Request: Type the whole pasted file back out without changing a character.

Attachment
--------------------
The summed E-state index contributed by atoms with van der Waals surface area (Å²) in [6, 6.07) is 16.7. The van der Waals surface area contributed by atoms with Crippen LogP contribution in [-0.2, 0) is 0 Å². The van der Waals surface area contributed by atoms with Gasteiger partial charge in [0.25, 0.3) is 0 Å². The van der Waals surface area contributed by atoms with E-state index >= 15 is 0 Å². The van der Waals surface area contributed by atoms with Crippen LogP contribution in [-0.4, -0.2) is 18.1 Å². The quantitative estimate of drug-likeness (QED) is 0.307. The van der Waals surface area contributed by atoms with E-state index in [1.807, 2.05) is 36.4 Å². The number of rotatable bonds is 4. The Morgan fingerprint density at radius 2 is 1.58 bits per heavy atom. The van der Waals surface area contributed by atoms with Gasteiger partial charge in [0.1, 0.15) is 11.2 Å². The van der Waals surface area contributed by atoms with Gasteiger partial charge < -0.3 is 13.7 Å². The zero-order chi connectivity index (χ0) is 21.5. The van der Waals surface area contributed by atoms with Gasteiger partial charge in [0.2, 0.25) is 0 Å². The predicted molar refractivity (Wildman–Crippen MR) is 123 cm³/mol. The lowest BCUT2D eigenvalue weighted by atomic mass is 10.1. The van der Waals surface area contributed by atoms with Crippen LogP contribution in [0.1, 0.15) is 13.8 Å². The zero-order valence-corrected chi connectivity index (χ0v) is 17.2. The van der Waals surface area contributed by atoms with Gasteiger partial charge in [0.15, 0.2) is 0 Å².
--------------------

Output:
The summed E-state index contributed by atoms with van der Waals surface area (Å²) in [6, 6.07) is 16.7. The van der Waals surface area contributed by atoms with Crippen LogP contribution in [-0.2, 0) is 0 Å². The van der Waals surface area contributed by atoms with Gasteiger partial charge in [0.25, 0.3) is 0 Å². The van der Waals surface area contributed by atoms with E-state index >= 15 is 0 Å². The van der Waals surface area contributed by atoms with Crippen LogP contribution in [-0.4, -0.2) is 18.1 Å². The quantitative estimate of drug-likeness (QED) is 0.307. The van der Waals surface area contributed by atoms with E-state index in [1.807, 2.05) is 36.4 Å². The number of rotatable bonds is 4. The Morgan fingerprint density at radius 2 is 1.58 bits per heavy atom. The van der Waals surface area contributed by atoms with Gasteiger partial charge in [0.1, 0.15) is 11.2 Å². The van der Waals surface area contributed by atoms with Gasteiger partial charge < -0.3 is 13.7 Å². The zero-order chi connectivity index (χ0) is 21.5. The van der Waals surface area contributed by atoms with Gasteiger partial charge in [0.2, 0.25) is 0 Å². The predicted molar refractivity (Wildman–Crippen MR) is 123 cm³/mol. The lowest BCUT2D eigenvalue weighted by atomic mass is 10.1. The van der Waals surface area contributed by atoms with Crippen LogP contribution in [0.1, 0.15) is 13.8 Å². The zero-order valence-corrected chi connectivity index (χ0v) is 17.2. The van der Waals surface area contributed by atoms with Gasteiger partial charge in [0.15, 0.2) is 0 Å².